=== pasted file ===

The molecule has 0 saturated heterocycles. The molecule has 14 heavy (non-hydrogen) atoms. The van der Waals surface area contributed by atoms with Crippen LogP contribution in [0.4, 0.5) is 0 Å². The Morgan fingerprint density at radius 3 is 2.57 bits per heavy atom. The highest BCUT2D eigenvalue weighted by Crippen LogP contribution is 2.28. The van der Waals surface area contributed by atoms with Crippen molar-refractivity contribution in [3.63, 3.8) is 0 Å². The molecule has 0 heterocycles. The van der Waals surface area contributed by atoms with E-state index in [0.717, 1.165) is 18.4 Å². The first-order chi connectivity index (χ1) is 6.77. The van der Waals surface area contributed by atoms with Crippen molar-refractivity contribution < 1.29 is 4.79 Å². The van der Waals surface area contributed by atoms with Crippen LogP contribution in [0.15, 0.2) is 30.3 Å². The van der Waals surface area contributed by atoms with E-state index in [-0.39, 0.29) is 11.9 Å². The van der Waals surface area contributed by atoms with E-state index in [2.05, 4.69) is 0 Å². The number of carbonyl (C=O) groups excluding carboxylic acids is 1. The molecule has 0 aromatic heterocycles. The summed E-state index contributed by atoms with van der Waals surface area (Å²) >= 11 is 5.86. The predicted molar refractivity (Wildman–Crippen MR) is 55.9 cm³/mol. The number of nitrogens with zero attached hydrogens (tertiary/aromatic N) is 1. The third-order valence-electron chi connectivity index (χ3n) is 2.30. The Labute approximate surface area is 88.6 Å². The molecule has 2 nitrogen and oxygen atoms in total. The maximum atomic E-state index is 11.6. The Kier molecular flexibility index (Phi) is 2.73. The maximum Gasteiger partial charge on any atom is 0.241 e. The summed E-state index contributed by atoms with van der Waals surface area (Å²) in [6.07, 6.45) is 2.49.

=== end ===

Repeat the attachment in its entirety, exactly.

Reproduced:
The molecule has 0 saturated heterocycles. The molecule has 14 heavy (non-hydrogen) atoms. The van der Waals surface area contributed by atoms with Crippen LogP contribution in [0.4, 0.5) is 0 Å². The Morgan fingerprint density at radius 3 is 2.57 bits per heavy atom. The highest BCUT2D eigenvalue weighted by Crippen LogP contribution is 2.28. The van der Waals surface area contributed by atoms with Crippen molar-refractivity contribution in [3.63, 3.8) is 0 Å². The molecule has 0 heterocycles. The van der Waals surface area contributed by atoms with E-state index in [0.717, 1.165) is 18.4 Å². The first-order chi connectivity index (χ1) is 6.77. The van der Waals surface area contributed by atoms with Crippen molar-refractivity contribution < 1.29 is 4.79 Å². The van der Waals surface area contributed by atoms with Crippen LogP contribution in [0.15, 0.2) is 30.3 Å². The van der Waals surface area contributed by atoms with E-state index in [-0.39, 0.29) is 11.9 Å². The van der Waals surface area contributed by atoms with E-state index in [2.05, 4.69) is 0 Å². The number of carbonyl (C=O) groups excluding carboxylic acids is 1. The molecule has 0 aromatic heterocycles. The summed E-state index contributed by atoms with van der Waals surface area (Å²) >= 11 is 5.86. The predicted molar refractivity (Wildman–Crippen MR) is 55.9 cm³/mol. The number of nitrogens with zero attached hydrogens (tertiary/aromatic N) is 1. The third-order valence-electron chi connectivity index (χ3n) is 2.30. The Labute approximate surface area is 88.6 Å². The molecule has 2 nitrogen and oxygen atoms in total. The maximum atomic E-state index is 11.6. The Kier molecular flexibility index (Phi) is 2.73. The maximum Gasteiger partial charge on any atom is 0.241 e. The summed E-state index contributed by atoms with van der Waals surface area (Å²) in [6.07, 6.45) is 2.49.